This essay puts Yale critic and cofounder of the New Criticism William K. Wimsatt into the balance with the most influential poet of eighteenth-century England, Alexander Pope. A scholar-collector with a lifelong penchant for Pope’s poetry and iconography, Wimsatt molds his influential theoretical paradoxes of abstract particularity after the uniquely embodied poet who made himself inseparable from his art. The elusive power of style connects universal truth to worldly materiality for both writers, giving theoretical abstraction a human likeness.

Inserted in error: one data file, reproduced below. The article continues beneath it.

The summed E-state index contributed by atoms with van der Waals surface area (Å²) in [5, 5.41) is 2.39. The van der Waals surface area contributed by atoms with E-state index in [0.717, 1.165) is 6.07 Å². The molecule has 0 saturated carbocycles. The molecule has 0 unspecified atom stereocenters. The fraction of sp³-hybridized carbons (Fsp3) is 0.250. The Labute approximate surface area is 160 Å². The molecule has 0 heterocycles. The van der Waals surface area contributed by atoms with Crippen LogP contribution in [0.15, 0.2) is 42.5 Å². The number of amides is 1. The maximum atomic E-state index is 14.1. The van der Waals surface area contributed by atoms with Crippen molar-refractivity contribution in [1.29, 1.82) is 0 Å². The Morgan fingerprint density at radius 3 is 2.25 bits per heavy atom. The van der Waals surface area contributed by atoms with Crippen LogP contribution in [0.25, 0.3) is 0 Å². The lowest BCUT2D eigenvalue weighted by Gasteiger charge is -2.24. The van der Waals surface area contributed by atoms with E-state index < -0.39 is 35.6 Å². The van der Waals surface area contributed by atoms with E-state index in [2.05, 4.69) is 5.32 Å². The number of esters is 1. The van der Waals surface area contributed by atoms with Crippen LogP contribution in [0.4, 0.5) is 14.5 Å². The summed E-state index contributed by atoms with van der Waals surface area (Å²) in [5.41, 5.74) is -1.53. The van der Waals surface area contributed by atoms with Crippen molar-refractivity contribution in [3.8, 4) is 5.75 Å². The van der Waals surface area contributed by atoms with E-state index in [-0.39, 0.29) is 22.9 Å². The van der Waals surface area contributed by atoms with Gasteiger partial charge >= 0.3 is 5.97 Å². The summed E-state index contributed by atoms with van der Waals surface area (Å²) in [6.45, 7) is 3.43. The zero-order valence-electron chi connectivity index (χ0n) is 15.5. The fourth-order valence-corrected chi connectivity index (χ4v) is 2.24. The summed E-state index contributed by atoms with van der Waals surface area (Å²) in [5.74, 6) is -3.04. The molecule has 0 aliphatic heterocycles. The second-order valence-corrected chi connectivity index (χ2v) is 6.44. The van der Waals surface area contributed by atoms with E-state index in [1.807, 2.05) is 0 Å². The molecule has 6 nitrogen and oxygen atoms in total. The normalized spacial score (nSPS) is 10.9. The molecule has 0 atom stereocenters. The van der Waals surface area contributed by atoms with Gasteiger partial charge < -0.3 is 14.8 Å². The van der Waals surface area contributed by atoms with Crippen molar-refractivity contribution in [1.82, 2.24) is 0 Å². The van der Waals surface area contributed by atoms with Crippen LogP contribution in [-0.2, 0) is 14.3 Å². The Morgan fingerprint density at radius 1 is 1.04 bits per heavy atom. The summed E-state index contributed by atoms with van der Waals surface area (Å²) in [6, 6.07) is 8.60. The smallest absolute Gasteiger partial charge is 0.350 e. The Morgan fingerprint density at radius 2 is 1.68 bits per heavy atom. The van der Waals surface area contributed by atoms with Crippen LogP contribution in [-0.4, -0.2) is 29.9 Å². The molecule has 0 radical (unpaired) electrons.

“True Wit is Nature”: Wimsatt, Pope, and the Power of Style
Helen Deutsch is Professor of English and Director of the Center for 17th- & 18th-Century Studies and William Andrews Clark Memorial Library at UCLA. She has been writing about Alexander Pope for the entirety of her adult life and is now at work on a book on Jonathan Swift and Edward Said.
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Helen Deutsch; “True Wit is Nature”: Wimsatt, Pope, and the Power of Style. Representations 8 May 2020; 150 (1): 91–119. doi: https://doi.org/10.1525/rep.2020.150.1.91
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